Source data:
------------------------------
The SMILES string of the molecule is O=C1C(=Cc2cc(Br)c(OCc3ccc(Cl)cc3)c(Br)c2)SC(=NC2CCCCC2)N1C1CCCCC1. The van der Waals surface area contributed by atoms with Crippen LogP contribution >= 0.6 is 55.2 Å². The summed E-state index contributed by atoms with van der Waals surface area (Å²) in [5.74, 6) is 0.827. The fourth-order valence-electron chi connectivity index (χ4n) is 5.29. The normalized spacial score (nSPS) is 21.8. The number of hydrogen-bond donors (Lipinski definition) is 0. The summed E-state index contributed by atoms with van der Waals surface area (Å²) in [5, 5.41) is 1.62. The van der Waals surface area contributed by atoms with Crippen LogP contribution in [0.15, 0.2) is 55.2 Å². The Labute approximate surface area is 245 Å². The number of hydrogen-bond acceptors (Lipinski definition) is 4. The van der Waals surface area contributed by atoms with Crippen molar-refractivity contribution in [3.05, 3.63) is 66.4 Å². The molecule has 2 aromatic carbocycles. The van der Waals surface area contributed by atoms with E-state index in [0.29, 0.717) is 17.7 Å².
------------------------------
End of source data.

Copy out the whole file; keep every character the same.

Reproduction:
The SMILES string of the molecule is O=C1C(=Cc2cc(Br)c(OCc3ccc(Cl)cc3)c(Br)c2)SC(=NC2CCCCC2)N1C1CCCCC1. The van der Waals surface area contributed by atoms with Crippen LogP contribution >= 0.6 is 55.2 Å². The summed E-state index contributed by atoms with van der Waals surface area (Å²) in [5.74, 6) is 0.827. The fourth-order valence-electron chi connectivity index (χ4n) is 5.29. The normalized spacial score (nSPS) is 21.8. The number of hydrogen-bond donors (Lipinski definition) is 0. The summed E-state index contributed by atoms with van der Waals surface area (Å²) in [5, 5.41) is 1.62. The van der Waals surface area contributed by atoms with Crippen LogP contribution in [0.15, 0.2) is 55.2 Å². The Labute approximate surface area is 245 Å². The number of hydrogen-bond acceptors (Lipinski definition) is 4. The van der Waals surface area contributed by atoms with Crippen molar-refractivity contribution in [3.05, 3.63) is 66.4 Å². The molecule has 2 aromatic carbocycles. The van der Waals surface area contributed by atoms with E-state index in [0.29, 0.717) is 17.7 Å².